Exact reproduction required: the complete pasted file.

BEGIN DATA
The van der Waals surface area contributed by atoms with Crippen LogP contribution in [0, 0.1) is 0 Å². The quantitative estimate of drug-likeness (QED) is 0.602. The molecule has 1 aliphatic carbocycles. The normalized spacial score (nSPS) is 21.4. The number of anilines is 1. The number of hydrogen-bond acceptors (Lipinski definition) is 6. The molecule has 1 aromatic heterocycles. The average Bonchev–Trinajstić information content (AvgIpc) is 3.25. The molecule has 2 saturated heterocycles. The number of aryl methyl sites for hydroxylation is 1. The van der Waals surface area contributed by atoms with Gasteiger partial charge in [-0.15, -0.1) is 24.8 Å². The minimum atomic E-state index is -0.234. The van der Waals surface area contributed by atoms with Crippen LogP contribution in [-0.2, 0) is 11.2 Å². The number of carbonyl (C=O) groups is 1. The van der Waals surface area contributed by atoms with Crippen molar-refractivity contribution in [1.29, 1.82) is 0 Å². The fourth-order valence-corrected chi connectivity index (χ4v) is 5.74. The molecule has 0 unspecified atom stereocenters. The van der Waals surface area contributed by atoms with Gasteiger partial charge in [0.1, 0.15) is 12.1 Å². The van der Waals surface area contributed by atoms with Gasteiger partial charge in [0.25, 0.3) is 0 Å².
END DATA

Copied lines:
The van der Waals surface area contributed by atoms with Crippen LogP contribution in [0, 0.1) is 0 Å². The quantitative estimate of drug-likeness (QED) is 0.602. The molecule has 1 aliphatic carbocycles. The normalized spacial score (nSPS) is 21.4. The number of anilines is 1. The number of hydrogen-bond acceptors (Lipinski definition) is 6. The molecule has 1 aromatic heterocycles. The average Bonchev–Trinajstić information content (AvgIpc) is 3.25. The molecule has 2 saturated heterocycles. The number of aryl methyl sites for hydroxylation is 1. The van der Waals surface area contributed by atoms with Gasteiger partial charge in [-0.15, -0.1) is 24.8 Å². The minimum atomic E-state index is -0.234. The van der Waals surface area contributed by atoms with Crippen LogP contribution in [-0.2, 0) is 11.2 Å². The number of carbonyl (C=O) groups is 1. The van der Waals surface area contributed by atoms with Crippen molar-refractivity contribution in [1.29, 1.82) is 0 Å². The fourth-order valence-corrected chi connectivity index (χ4v) is 5.74. The molecule has 0 unspecified atom stereocenters. The van der Waals surface area contributed by atoms with Gasteiger partial charge in [0.1, 0.15) is 12.1 Å². The van der Waals surface area contributed by atoms with Gasteiger partial charge in [0.25, 0.3) is 0 Å².